Walk with humility and gentleness (meekness) – not self-titled but conferred upon a person by others! – This phrase “lowliness of mind” is only used elsewhere when Paul was saying goodbye to the Ephesian church elders in Acts 20:17-38.

Jesus told us “Blessed are the meek for they will inherit the earth” Mt 5:5. But what is meekness? It is accepting God’s dealings with us as good, without disputing or resisting. It is a giving up of our own rights. Somebody who claims no rights of their own, and who is willing to yield all possessions and personal rights to God and see them as loaned to them by God and for His work & glory. Just as Jesus did. As Paul writes about Jesus in Philippians “Let your attitude to life be that of Christ Jesus Himself. For He, who had always been God by nature, did not cling to his privileges as God’s equal, but stripped Himself of every advantage…” (Phil 2:5-6). Another example is that of the early church where “All the believers were one in heart and mind. No-one claimed that any of his possessions was his own, but they shared everything they had.” (Acts 5:12)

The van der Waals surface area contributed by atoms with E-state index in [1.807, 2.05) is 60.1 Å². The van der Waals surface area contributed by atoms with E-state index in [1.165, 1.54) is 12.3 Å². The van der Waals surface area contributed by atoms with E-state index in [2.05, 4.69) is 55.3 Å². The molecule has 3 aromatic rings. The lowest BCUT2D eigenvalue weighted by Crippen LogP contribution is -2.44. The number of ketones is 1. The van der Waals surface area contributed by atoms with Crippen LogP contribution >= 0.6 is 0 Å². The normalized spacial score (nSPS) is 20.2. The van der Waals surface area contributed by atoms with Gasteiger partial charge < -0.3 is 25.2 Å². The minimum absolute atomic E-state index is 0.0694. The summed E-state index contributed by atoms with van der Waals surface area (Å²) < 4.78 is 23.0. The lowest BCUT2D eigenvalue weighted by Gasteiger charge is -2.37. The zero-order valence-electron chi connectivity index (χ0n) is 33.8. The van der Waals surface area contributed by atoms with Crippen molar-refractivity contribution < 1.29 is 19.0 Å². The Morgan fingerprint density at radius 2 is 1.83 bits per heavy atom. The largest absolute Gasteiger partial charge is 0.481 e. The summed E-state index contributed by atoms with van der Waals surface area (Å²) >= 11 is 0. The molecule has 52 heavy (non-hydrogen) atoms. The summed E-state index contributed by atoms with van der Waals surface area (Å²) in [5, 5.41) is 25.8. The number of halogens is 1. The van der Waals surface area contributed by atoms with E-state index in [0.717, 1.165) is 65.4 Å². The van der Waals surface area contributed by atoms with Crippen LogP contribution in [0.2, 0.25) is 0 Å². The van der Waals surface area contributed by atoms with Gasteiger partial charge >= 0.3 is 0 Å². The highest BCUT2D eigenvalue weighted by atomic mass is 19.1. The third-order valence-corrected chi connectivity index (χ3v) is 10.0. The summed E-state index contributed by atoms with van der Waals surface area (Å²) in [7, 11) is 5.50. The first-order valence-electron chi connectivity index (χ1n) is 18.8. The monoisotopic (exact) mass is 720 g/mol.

Meekness is NOT weakness. It certainly does NOT mean we become walking doormats for everyone to wipe their feet on. It takes a strong character to deliberately set aside their own rights. For example Moses was the meekest man in all the earth (Number 12:1-3) and he certainly was no doormat. At the time when Paul was writing this letter, meekness was not a virtue the society valued. Nor is it today in this post-modern society. We hear all the time “I have my rights, leave me alone”.

Walk with patience – Forbear one other. Too often we condemn other Christians when we need to have patience with them. We don’t tolerate others actions or words that are different to our own, but are equally biblical!

Walk with love – Paul tells Timothy elsewhere that Christians “shouldn’t be argumentative, to be kind to everyone and patient when wronged”. Show your love! Just as Paul does to the church in Corinth… 1 Corinthians 13? “Love is patient, love is kind. It does not envy, it does not boast, it is not proud. It is not rude, it is not self-seeking, it is not easily angered, it keeps no record of wrongs. Love does not delight in evil but rejoices with the truth. It always protects, always trusts, always hopes, always perseveres. Love never fails.” The church, the new community of God, is to love.

Bind with peace – make every effort to live at peace with each other. When some Anglicans have a communion service, often as part of the service, the congregation say “Peace be with you” to each other in a general melee!